Cypress story: My wife & I canoed the Okefenokee Swamp in the early 1970's. There in you canoe and camp per assigned routes that are color marked in the swamp. The only solid ground overnight spot we had in our 4 days there was on an island which had a hunting camp (logging camp before that with log haul routes outbound) with a nice but basic lodge left for before WWII, I think it was said to have been built during the depression, like 1930's. It had cypress heartwood shingles on the roof and outer walls, cypress floors and framing. They looked like they'd been done recently in spite of the hot, humid swamp environment.
Cypress is your wood of choice if optimum figures into this project.
Google Cypress lumber/logs and FL sources with websites will pop up. 
Title: Re: Pavilion in FL
Post by: MishaZ on December 28, 2020, 11:41:43 AM
Well, Cypress it is.  I found a local place that can get it sourced within three days.  Can get it rough or S4S delivered for a flat rate of $75.  It is going to be green.  I have read many of threads on Green vs KD framing and there are many of opinions.  I donít really have the luxury of waiting around for months to let it dry naturally and the place Iím getting it from does not do KD.  From what i have read, green is easier to work with, but Cypress will lose quite a bit of moisture.  

That stated, here is the next ďsimple and directĒ question.  Which framing style should I go with:

* Post and Beam (hardware) - If so, there are follow-ups on hardware; external plates, internal knife hidden plate, etc.  Any brands you recommend?  Iíd probably still do a diminished haunch or shoulder so the post would take the brunt of the load and not the mechanical joint.

* Timber Framing (mortise & tenon) - full disclosure, never done this before, but really wanted to try as final product looks something to be proud of for long time and I get to learn a new trade.  But is it too much too soon?!?!?!  I have no specialty tools.  Will need to get framing chisel and slick, not too big of a deal.  I donít know if I can justify spending the $$$ on the chain mortiser.  So will have to drill out and carve out the mortises by hand.  Donít have 15Ē circular saw, but 10-1/4Ē are reasonable in $.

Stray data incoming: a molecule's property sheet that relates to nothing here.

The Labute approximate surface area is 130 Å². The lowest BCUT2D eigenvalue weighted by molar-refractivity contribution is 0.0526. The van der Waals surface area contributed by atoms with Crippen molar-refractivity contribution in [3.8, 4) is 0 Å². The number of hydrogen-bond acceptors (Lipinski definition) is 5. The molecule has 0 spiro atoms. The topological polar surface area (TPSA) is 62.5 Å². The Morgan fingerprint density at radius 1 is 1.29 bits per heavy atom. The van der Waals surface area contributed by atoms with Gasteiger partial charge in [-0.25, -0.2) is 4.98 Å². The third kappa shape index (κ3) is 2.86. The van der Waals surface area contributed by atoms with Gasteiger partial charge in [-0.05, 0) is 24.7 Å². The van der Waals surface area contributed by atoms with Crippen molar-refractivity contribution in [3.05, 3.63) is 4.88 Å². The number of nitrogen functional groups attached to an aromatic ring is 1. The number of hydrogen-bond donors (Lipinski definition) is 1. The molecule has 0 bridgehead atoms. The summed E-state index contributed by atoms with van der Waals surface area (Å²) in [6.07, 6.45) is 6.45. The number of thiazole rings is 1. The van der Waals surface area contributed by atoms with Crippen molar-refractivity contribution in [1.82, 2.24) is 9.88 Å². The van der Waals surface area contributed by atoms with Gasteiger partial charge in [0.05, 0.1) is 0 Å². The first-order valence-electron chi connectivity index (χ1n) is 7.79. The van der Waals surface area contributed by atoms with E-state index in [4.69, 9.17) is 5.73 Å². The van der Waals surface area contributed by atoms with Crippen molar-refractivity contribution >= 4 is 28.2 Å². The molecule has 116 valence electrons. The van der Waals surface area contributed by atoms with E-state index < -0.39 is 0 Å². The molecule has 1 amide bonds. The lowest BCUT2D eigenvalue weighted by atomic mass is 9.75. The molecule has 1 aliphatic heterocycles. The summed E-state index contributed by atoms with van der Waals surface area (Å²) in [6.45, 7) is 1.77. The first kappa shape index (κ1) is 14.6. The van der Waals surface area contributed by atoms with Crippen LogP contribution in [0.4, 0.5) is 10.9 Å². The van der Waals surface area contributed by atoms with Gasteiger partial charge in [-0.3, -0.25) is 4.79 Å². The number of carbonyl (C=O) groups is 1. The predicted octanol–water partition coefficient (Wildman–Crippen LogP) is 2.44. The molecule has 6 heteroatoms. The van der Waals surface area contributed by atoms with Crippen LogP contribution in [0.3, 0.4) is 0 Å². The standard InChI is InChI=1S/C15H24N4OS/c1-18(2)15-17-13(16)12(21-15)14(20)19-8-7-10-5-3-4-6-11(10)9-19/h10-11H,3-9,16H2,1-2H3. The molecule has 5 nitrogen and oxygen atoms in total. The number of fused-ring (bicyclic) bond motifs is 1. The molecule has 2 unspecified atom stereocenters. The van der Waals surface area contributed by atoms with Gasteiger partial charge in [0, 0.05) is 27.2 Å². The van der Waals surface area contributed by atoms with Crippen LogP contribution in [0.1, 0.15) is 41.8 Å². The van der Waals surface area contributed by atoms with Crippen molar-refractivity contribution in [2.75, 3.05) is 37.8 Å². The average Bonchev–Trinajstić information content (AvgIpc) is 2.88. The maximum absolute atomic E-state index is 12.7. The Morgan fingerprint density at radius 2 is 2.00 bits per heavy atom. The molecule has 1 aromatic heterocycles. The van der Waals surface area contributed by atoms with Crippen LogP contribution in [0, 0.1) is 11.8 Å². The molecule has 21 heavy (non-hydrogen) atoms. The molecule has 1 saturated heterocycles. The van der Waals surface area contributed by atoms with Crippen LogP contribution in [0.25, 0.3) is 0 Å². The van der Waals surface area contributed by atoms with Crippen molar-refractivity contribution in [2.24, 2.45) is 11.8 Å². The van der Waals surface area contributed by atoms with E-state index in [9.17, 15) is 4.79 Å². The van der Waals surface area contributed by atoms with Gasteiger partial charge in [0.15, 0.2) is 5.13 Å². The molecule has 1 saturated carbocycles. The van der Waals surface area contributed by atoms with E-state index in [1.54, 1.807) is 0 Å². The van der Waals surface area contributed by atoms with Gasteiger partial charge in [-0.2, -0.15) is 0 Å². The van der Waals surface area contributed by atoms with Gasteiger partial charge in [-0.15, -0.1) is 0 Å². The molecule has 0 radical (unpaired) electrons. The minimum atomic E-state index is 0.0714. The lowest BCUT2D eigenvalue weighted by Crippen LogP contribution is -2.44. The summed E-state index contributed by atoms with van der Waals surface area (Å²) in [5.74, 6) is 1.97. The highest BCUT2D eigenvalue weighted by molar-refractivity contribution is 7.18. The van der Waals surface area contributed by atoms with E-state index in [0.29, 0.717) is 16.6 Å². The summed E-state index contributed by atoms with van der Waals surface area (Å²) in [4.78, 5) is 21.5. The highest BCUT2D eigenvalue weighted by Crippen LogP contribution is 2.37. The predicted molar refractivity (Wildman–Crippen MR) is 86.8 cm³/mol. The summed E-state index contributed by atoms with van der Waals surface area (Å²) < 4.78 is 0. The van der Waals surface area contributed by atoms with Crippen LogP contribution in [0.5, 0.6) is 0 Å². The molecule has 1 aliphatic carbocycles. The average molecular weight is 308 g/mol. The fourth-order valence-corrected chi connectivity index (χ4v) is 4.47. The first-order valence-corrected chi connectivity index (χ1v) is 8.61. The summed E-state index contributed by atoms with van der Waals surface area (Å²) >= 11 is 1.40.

Ohhh, and there is a matter of this being in FL where there are hurricane code requirements...  Will M&T be sufficient to comply with hurricane code requirements?  Hurricane rafter ties are not the most attractive looking things.
Title: Re: Pavilion in FL
Post by: Don P on December 28, 2020, 11:51:49 AM
It sounds like you would like to do timberframe, go for it. There is no need for expensive tools, they make it faster is all. When people comment on my 16" saw I tell them that I have a hand held 28" one too, their eyes get big and I reach over and grab a handsaw  :D.
Title: Re: Pavilion in FL
Post by: kantuckid on December 28, 2020, 02:55:55 PM
I see no reason unless (it's your own desire to play at timber frame joints) to not simply use good carpentry construction details such as the pictures show above? Hot dipped galvanized bolts installed via hand tools and some way to saw wood and make the holes. 
If your not fixed on the source mentioned, look at CRACKER SAWMILL / D&J LUMBER - Cracker Sawmill - Home (http://www.CrackerSawmill.com) in Williston, FL. 
Title: Re: Pavilion in FL
Post by: Don P on December 28, 2020, 05:14:24 PM
Ohhh, and there is a matter of this being in FL where there are hurricane code requirements...  Will M&T be sufficient to comply with hurricane code requirements?  Hurricane rafter ties are not the most attractive looking things.
That depends on what the requirements are, please post them or a link to those codes.

I can get to the strength required of a hurricane tie here by using a concealed structural screw or lag. Most of these types of codes require a level of performance rather than a certain product. Also see if this is small enough to be viewed as an exempt accessory structure.

Title: Re: Pavilion in FL
Post by: kantuckid on December 29, 2020, 06:54:40 AM
Is this a playground? I read pavillion which I think of as a shelter house roof sort of thing? but I see pics of a kids playground which is it?